Much of the cabbage family was developed from a wild cabbage growing on the rocky shores of Great Britain, a plant which would have looked somewhat like kale. Wild plants are not as uniform as cultivated plants and therefore exhibit greater diversity from which much selecting can be done. From this wild cabbage/kale plant, were selected all members of the cabbage family with the latin name Brassica oleracea. A seed saver must pay close attention to latin names when planning to save seed from members of this family as brussels sprouts, cabbage, kale, cauliflower, broccoli and kohl rabi, for example, will all cross with each other (Brassica oleraceaes). The root vegetables radishes and turnips are also in this family but are listed under root vegetables.
Long Island Improved (C) (1890’s) is relatively early and quite productive. The compact plants (about 20″ tall) have stems tightly packed with round firm, dark green sprouts. Brussels sprouts require a long growing season so they are started as bedding plants.Leaf Crops / Brassica (Cabbage) Family (Leaf) / Other Brassicas
Early Jersey Wakefield Cabbage (C) dates back to the early 1700’s in New Jersey and is still readily available today. It is a summer cabbage, tender and flavourful, in the 2-4lb range, with a distinctive conical head.Leaf Crops / Brassica (Cabbage) Family (Leaf) / Other Brassicas
Red Russian (1863) has deeply-cut, flat, grey-green leaves with purple stems and veins. The entire plant takes on a purplish colouration in cold weather. This cultivar is called “Winter Red” and comes from Wild Garden Seed.Leaf Crops / Brassica (Cabbage) Family (Leaf) / Kale
Lacinato Kale has dark blue-green, deeply savoyed narrow leaves with under-turned edges. It has good vigor, flavour, and hardiness. This seed comes from Wild Garden Seed.Leaf Crops / Brassica (Cabbage) Family (Leaf) / Kale
Lacinato Rainbow is a diverse selection from lacinato (B. oleracea) crossed with russian (B. napus) kales. It has the long narrow savoyed leaves of lacinato and cold hardiness of russian kales, with leaves of red, purple or blue-green.Leaf Crops / Brassica (Cabbage) Family (Leaf) / Kale
Brassica Creature Mix contains a wide range of Brassica family including both leaf and root varieties. Good for animal feed. Seed in the barnyard (allowing time for adequate growth) or in/near the garden to feed (and distract) wild critters.
OUT OF STOCKLeaf Crops / Brassica (Cabbage) Family (Leaf) / Other Brassicas
Early White Vienna (C) (pre-1860) is a light green variety whose enlarged stem or “bulb” is a slightly flattened globe which remains crisp and stringless up to about 2″ in diameter. A delicious crunchy and juicy fresh vegetable but can also be cooked.Leaf Crops / Brassica (Cabbage) Family (Leaf) / Other Brassicas
Calabrese (C) was brought to the USA by Italian immigrants in the 1880’s. It produces tight green heads up to 8″ in diameter, and will form side shoots once the main head is harvested.Leaf Crops / Brassica (Cabbage) Family (Leaf) / Broccoli
Purple Peacock was developed by Frank Morton of Wild Garden Seed by crossing some broccoli and kales. Green loose heads of broccoli, sweet purple stems and red-veined leaves and it is all edible — raw when young and lightly steamed when mature.Leaf Crops / Brassica (Cabbage) Family (Leaf) / Broccoli
Giant Red Mustard has large tender deep purplish-red savoyed leaves with white midribs and a strong mustard flavour. Harvest small for salads, full-sized for steaming or stir-frying.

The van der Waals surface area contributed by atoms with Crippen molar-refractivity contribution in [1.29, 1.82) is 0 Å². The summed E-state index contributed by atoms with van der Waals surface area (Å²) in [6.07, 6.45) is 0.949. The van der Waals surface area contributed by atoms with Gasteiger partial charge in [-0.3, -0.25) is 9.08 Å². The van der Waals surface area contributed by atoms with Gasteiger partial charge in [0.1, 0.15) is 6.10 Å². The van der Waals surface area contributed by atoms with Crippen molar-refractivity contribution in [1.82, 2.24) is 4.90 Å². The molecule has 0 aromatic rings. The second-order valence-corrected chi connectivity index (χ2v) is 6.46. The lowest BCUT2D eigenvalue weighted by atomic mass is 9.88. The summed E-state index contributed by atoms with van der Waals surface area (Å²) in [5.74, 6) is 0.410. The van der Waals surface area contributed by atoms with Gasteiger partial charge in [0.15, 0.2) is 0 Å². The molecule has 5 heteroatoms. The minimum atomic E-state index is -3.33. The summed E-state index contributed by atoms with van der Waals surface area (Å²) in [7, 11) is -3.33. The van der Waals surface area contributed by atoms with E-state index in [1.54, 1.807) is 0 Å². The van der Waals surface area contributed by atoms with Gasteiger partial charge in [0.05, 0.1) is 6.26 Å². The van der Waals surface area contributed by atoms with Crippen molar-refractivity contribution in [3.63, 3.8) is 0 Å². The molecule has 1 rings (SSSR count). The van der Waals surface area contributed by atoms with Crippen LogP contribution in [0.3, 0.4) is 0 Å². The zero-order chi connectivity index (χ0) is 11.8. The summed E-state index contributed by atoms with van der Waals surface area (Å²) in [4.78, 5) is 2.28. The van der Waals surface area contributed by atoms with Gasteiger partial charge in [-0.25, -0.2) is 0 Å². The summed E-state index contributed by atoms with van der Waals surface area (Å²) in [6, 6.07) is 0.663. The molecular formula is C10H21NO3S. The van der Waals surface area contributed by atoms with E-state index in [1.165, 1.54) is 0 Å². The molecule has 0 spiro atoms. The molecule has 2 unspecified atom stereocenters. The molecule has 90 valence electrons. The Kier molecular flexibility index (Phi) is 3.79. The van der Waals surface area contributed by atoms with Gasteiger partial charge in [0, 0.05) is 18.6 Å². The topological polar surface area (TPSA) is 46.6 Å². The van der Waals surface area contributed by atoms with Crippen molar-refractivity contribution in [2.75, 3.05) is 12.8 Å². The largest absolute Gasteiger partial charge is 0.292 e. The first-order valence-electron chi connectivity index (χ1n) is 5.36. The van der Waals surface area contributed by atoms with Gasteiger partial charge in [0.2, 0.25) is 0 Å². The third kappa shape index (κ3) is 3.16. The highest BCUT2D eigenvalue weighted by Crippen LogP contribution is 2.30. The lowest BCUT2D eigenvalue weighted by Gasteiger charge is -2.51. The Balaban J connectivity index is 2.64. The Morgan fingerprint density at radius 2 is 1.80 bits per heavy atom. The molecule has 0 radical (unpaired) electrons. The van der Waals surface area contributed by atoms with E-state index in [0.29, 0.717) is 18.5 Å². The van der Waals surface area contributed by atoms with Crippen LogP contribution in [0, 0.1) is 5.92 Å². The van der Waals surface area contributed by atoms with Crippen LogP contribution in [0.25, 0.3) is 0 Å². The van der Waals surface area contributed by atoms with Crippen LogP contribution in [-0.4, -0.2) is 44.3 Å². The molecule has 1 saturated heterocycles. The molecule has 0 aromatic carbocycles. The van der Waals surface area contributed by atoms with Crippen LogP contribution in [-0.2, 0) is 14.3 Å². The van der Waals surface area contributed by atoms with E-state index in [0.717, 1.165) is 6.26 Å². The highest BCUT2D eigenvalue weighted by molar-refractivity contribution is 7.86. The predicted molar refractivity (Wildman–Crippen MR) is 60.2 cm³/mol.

OUT OF STOCKLeaf Crops / Brassica (Cabbage) Family (Leaf) / Greens
Wild Garden Pungent Mix is made up of cultivars and experimental crosses of Indian mustard. Leaf colours are golden, green, striped red and solid purple. Leaves may be smooth to savoyed, toothed to plain. Flavours from sweet to hot but tending toward pungent. A perfect salad mix. Petioles and bolting stems are used for stir fries.Leaf Crops / Brassica (Cabbage) Family (Leaf) / Greens
Wild Garden Mild Mustards has similar diversity to the Indian mustard mix but is generally milder flavoured. The young plants and buds are good in salads and all plant parts can be used in stir fries. May contain some oriental turnips with both edible roots and leaves.Leaf Crops / Brassica (Cabbage) Family (Leaf) / Greens
A delicious nutty and somewhat spicy tasting salad green, which is also used in Indian cooking.Leaf Crops / Brassica (Cabbage) Family (Leaf) / Greens
Red Dragon is a wild rocket with deeply divided leaves veined with purple/red. It likes cool damp weather and some shade as it tends to bolt rapidly otherwise.Leaf Crops / Brassica (Cabbage) Family (Leaf) / Greens
A fast growing annual producing lovely greens for salads and sandwiches sharing the peppery and tangy flavour of its relatives’ watercress and mustards. This little-known gem is packed full of wonderful nutrients!Leaf Crops / Brassica (Cabbage) Family (Leaf) / Greens
Camelina/Siberian Oilseed has been traditionally grown in parts of Russia for its edible oil and spicy arugula-like leaves. The plants are shorter than canola, with smaller pods and seeds, and mature early. This could be a good alternative to canola which has been almost completely contaminated by genetically engineered seed.Leaf Crops / Brassica (Cabbage) Family (Leaf) / Greens / Other Seed Crops / Other
Sweet Rocket is a biennial edible flower that readily self-seeds. Flowers are mostly pinks and whites and are known to give off a lovely scent in the evenings (Hesperis is greek and relates to the evening). Leaves can be used as greens in salads and more (for best flavour, pick leaves before the plant flowers). Other culinary and medicinal uses also possible.Leaf Crops / Other Brassicas / Herbs / Culinary / Medicinal / Flowers and Decorative Plants / Perennial Flowers